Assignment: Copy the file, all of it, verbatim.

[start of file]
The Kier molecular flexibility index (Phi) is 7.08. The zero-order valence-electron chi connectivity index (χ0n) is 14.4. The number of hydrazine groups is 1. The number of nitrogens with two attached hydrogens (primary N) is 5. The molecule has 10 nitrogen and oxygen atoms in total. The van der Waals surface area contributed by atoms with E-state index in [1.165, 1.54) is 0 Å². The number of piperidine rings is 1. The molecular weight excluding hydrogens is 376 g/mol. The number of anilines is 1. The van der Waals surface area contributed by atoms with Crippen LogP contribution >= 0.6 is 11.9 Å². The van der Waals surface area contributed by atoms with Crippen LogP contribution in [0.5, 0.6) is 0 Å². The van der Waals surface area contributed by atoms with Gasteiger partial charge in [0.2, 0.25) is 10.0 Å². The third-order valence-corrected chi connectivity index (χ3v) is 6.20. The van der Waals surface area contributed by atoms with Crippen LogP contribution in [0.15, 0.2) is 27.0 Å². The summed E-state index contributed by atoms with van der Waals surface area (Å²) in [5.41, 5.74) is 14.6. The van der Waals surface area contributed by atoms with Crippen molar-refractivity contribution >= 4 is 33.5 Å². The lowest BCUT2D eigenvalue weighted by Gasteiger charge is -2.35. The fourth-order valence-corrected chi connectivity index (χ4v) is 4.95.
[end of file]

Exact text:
The Kier molecular flexibility index (Phi) is 7.08. The zero-order valence-electron chi connectivity index (χ0n) is 14.4. The number of hydrazine groups is 1. The number of nitrogens with two attached hydrogens (primary N) is 5. The molecule has 10 nitrogen and oxygen atoms in total. The van der Waals surface area contributed by atoms with E-state index in [1.165, 1.54) is 0 Å². The number of piperidine rings is 1. The molecular weight excluding hydrogens is 376 g/mol. The number of anilines is 1. The van der Waals surface area contributed by atoms with Crippen LogP contribution >= 0.6 is 11.9 Å². The van der Waals surface area contributed by atoms with Crippen LogP contribution in [0.5, 0.6) is 0 Å². The van der Waals surface area contributed by atoms with Gasteiger partial charge in [0.2, 0.25) is 10.0 Å². The third-order valence-corrected chi connectivity index (χ3v) is 6.20. The van der Waals surface area contributed by atoms with Crippen LogP contribution in [0.15, 0.2) is 27.0 Å². The summed E-state index contributed by atoms with van der Waals surface area (Å²) in [5.41, 5.74) is 14.6. The van der Waals surface area contributed by atoms with Crippen molar-refractivity contribution >= 4 is 33.5 Å². The lowest BCUT2D eigenvalue weighted by Gasteiger charge is -2.35. The fourth-order valence-corrected chi connectivity index (χ4v) is 4.95.